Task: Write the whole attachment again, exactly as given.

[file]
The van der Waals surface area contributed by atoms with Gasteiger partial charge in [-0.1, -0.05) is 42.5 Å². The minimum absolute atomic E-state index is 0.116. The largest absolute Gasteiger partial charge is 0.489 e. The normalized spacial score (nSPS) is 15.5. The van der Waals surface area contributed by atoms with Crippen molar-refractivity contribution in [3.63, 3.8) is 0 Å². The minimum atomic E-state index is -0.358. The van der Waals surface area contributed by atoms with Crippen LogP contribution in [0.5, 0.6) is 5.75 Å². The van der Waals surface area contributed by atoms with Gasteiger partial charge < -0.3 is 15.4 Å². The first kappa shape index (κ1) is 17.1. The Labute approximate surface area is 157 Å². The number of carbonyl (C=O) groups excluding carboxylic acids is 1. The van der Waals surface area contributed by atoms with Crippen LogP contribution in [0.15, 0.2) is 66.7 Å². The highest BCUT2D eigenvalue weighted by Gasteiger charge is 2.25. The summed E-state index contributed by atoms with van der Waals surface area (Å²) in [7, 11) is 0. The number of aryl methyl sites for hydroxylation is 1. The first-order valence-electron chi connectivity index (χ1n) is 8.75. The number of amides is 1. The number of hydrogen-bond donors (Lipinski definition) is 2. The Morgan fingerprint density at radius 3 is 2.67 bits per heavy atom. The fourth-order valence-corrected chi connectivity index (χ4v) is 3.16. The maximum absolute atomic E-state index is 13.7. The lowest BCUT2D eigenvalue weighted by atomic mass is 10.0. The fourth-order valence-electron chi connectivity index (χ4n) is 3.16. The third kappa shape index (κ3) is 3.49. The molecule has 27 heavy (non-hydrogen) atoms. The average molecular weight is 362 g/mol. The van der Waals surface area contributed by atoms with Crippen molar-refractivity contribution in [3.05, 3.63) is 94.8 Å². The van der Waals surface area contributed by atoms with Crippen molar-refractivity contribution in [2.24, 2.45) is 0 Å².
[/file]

The van der Waals surface area contributed by atoms with Gasteiger partial charge in [-0.1, -0.05) is 42.5 Å². The minimum absolute atomic E-state index is 0.116. The largest absolute Gasteiger partial charge is 0.489 e. The normalized spacial score (nSPS) is 15.5. The van der Waals surface area contributed by atoms with Crippen molar-refractivity contribution in [3.63, 3.8) is 0 Å². The minimum atomic E-state index is -0.358. The van der Waals surface area contributed by atoms with Crippen LogP contribution in [0.5, 0.6) is 5.75 Å². The van der Waals surface area contributed by atoms with Gasteiger partial charge < -0.3 is 15.4 Å². The first kappa shape index (κ1) is 17.1. The Labute approximate surface area is 157 Å². The number of carbonyl (C=O) groups excluding carboxylic acids is 1. The van der Waals surface area contributed by atoms with Crippen LogP contribution in [0.15, 0.2) is 66.7 Å². The highest BCUT2D eigenvalue weighted by Gasteiger charge is 2.25. The summed E-state index contributed by atoms with van der Waals surface area (Å²) in [7, 11) is 0. The number of aryl methyl sites for hydroxylation is 1. The first-order valence-electron chi connectivity index (χ1n) is 8.75. The number of amides is 1. The number of hydrogen-bond donors (Lipinski definition) is 2. The Morgan fingerprint density at radius 3 is 2.67 bits per heavy atom. The fourth-order valence-corrected chi connectivity index (χ4v) is 3.16. The maximum absolute atomic E-state index is 13.7. The lowest BCUT2D eigenvalue weighted by atomic mass is 10.0. The fourth-order valence-electron chi connectivity index (χ4n) is 3.16. The third kappa shape index (κ3) is 3.49. The molecule has 27 heavy (non-hydrogen) atoms. The average molecular weight is 362 g/mol. The van der Waals surface area contributed by atoms with Crippen molar-refractivity contribution in [3.05, 3.63) is 94.8 Å². The van der Waals surface area contributed by atoms with Crippen molar-refractivity contribution in [2.24, 2.45) is 0 Å².